What specifically convinced you about this project in Australia?

There are a number of factors. The first is the quality of the natural resource: it is very large and has a high lithium grade, which allows us to think about future expansions beyond the initial 50.000 tons that we hope to achieve in this first stage.
The second reason is that, according to our studies, the project is very cost-competitive, which is in line with our idea of always being very low-cost producers
Third, Australia is an ideal country to do a project like this. It is a safe jurisdiction to do business, it is a mining country with clear regulations, and it has experience in developing similar projects.
And fourth, the quality and experience of our partner. Wesfarmers is a great company and perfectly complements the capabilities we have. This makes our JV very beneficial for both of us.

Will you remain partners with Wesfarmers Limited or does this joint venture have an expiration date or is it only for part of the project?
Our partnership with Wesfarmers is going very well and we complement each other perfectly. There is tremendous potential in the lithium industry and in Australia in particular, and we believe that together we can add value in these challenges.

Is the lithium to be processed in Australia of better quality than Chilean lithium, and what is the proportion of exports from Chile and from Australia once MT Holland is operating?
The natural resource at Mt Holland is different from that of the Salar de Atacama. It is a solid mineral called spodumene, but the quality of the product to be produced will be the same, as this is the quality demanded by the end customer. At SQM we have many years of experience adding value to our products and especially to lithium, refining it to the highest degrees of purity that allow it to be used in state-of-the-art batteries. What we will do in Australia will not be different from what we do in Chile in that respect.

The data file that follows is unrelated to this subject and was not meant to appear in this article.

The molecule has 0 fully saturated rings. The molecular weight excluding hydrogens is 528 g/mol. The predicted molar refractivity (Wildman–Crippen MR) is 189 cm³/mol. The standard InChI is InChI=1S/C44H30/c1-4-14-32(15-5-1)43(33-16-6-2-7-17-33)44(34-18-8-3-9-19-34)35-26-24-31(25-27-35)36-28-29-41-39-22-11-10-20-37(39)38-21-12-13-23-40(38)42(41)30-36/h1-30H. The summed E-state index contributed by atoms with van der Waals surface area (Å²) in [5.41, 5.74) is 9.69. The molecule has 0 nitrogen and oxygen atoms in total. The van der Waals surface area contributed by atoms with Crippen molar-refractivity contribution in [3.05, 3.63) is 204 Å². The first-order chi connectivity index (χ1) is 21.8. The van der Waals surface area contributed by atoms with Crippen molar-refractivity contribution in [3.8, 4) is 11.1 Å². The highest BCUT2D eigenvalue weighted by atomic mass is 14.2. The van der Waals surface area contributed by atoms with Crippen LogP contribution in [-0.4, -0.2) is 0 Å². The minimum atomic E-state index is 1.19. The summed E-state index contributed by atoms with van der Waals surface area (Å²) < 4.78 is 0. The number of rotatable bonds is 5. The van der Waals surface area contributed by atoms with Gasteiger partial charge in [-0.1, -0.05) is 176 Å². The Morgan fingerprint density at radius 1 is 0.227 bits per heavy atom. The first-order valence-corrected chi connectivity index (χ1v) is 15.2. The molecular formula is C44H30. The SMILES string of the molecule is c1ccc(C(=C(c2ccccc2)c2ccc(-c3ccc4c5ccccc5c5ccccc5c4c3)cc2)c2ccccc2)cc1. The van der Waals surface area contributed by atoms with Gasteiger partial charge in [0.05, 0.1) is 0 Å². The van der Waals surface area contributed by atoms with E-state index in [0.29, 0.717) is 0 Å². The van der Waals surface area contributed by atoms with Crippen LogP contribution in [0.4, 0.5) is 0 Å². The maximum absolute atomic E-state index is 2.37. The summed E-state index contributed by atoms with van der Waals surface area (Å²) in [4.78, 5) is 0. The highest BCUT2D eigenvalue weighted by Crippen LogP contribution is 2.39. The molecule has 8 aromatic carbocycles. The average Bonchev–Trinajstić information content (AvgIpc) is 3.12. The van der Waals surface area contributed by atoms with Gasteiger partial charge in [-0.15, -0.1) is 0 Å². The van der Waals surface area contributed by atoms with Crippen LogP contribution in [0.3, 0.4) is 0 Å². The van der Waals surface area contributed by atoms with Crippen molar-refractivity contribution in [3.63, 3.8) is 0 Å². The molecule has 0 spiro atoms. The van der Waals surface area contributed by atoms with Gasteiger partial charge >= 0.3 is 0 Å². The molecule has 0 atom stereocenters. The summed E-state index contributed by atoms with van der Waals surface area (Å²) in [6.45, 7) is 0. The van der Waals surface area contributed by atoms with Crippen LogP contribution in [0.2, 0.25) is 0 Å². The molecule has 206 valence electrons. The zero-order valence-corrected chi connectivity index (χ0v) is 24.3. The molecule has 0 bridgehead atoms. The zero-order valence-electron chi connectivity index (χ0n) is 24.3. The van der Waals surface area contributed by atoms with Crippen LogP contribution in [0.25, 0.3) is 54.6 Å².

Regarding volumes, in Chile we are working on an expansion to reach 180 thousand tons. In Australia, we will own 50% of 50 thousand tons, so it is clear that in this first stage, the proportion in Chile will continue to be much higher.    

What are the lithium demand projections that you project for the next five or more years, and what explains this boom?
Our projections indicate that demand in 2025 could be between 800 thousand and 1 million tons of LCE. By 2030, there are scenarios that indicate that demand could exceed 2 million tons of LCE. This indicates an average annual growth of close to 20%, which is very significant and hard to see in other minerals.
The big growth driver is the penetration of electric cars. In 2020, the number of electric cars sold worldwide was just over 3 million units. In 2025, we expect more than 13 million. By 2030, about 30 million, which means a 10-fold growth in 10 years.